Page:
Ms Sturgess said the North Coast has an outstanding COVID vaccination rate, but it’s important to continue to strengthen protection given COVID variants are still circulating.

‘I urge parents to not let their and their children’s vaccination dates slip,’ she said. ‘Whether it’s a second dose for younger children or a booster for teens aged 12-15 who may be more vulnerable to COVID than others, please take the time to book an appointment so we can maintain a high level of protection across the region.’

As at 20 June 2022, 65% of eligible North Coast residents aged 15+ have had their booster shot, behind the NSW average of 68%.

COVID-19 vaccinations are free and available at a range of locations including local GPs, pharmacies or respiratory clinics.

You can book a COVID-19 vaccination appointment by texting ‘Hey EVA’ (Easy Vaccination Access) to 0481 611 382 or visit the online COVID-19 vaccination clinic finder to book an appointment.

‘Ideally, we would like everyone to book their COVID-booster and flu shot for the same time to maximise community protection,’ Ms Sturgess said.

 

COVID-19 vaccination

  • As at 9 June 2022, ATAGI recommends that a booster dose of Pfizer vaccine may be given to adolescents aged 12 to 15 who completed their primary course 3 or more months ago and they:
    •  are severely immunocompromised
    •  have a disability with significant or complex needs
    •  have complex and/or multiple health conditions .
  • Children aged 5 to 11 and other adolescents aged 12-15 are not yet recommended to get a COVID-19 booster.
  • Some people who are at a higher risk of severe disease and complications from COVID-19 are recommended to have a second booster dose, which can be given 4 months after their first booster dose. This includes people aged over 65, residents of aged care or disability facilities, people with severe immunocompromise, Aboriginal and Torres Strait Islander people aged 50 and over, people aged 16-64 with a medical condition that increases the risk of severe COVID-19 illness, and people with disability with significant or complex health needs or multiple comorbidities that increase the risk of poor outcome from COVID-19.

 

Influenza immunisation

NSW Government announced free flu shots for everyone aged 6 months and older from 1 June 2022 to 30 June 2022.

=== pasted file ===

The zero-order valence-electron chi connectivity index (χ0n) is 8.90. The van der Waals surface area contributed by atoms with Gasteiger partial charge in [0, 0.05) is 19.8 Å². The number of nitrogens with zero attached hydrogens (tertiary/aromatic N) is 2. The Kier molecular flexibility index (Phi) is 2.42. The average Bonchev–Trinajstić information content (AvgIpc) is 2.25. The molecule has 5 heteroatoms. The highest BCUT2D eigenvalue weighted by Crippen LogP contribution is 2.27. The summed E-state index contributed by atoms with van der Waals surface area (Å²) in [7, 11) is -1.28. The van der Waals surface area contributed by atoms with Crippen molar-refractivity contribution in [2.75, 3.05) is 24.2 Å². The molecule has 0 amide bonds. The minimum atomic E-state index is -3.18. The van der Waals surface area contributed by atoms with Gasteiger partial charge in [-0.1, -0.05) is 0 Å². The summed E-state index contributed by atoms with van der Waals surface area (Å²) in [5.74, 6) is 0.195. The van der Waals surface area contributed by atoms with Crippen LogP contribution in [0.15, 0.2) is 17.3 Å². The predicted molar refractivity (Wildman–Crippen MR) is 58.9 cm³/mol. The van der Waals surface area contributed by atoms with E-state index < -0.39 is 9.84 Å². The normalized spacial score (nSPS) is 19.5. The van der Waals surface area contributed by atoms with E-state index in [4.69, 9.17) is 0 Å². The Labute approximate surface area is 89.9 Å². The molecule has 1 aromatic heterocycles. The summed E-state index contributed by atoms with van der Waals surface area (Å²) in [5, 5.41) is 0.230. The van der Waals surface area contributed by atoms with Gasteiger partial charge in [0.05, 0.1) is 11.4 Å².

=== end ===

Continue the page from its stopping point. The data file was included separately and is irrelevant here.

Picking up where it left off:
Those considered to be at higher risk of severe illness from influenza are eligible all year for free annual flu vaccination under the National Immunisation Program. This includes:

  • Aboriginal and Torres Strait Islander people from six months of age
  • children from six months to under five years of age
  • people with serious health conditions (including severe asthma, diabetes, cancer, immune disorders, obesity, kidney, heart, lung or liver disease)
  • pregnant women
  • people aged 65 and over.

 

Minimise your risk of catching COVID-19 or the flu 

Take simple precautions to minimise the risk of catching COVID-19 or the flu and passing it on:

  • stay at home if you are sick and avoid close contact with other people to protect yourself and the community from COVID-19 and the flu
  • wear a mask in indoor spaces if you are unable to physically distance.
  • sneeze into your elbow instead of your hands.
  • wash your hands thoroughly and often.

 

25

May

2022

Community Wellbeing and Resilience Flood Recovery Grants: Grant writing assistance available

Community organisations can now apply for funding through the three-year, $5 million Community Wellbeing and Resilience Flood Recovery Grants program, as well as assistance to help with their grant application.

Grants will be awarded to non-government providers helping the community from the ground up, by providing community-based trauma and healing programs that support local recovery and build community resilience.

Funded by the NSW Government as part of the Northern NSW flood recovery package, the grants will be delivered by Healthy North Coast to help communities recover from flood impacts and strengthen their capacity to meet future challenges.

Healthy North Coast Chief Executive Officer, Julie Sturgess, said Healthy North Coast is seeking innovative proposals that get people connecting, communicating, learning and supporting each other – activities that tap into the region’s social support networks.

‘We know many people are focussing on the basics right now, but we also need to rebuild community connections that are so vital for a positive outlook when times are tough. This is about supporting hearts and minds to get the North Coast back on its feet,’ Ms Sturgess said.

To support participation, Healthy North Coast has partnered with Successful Grants to offer local community organisations up to 2 hours of free professional assistance with the application process.

This assistance includes concept scoping, application review and feedback.

‘We welcome our partnership with Successful Grants, which will help those smaller organisations that might be unfamiliar with the tender process and overwhelmed by the writing task,’ Ms Sturgess said.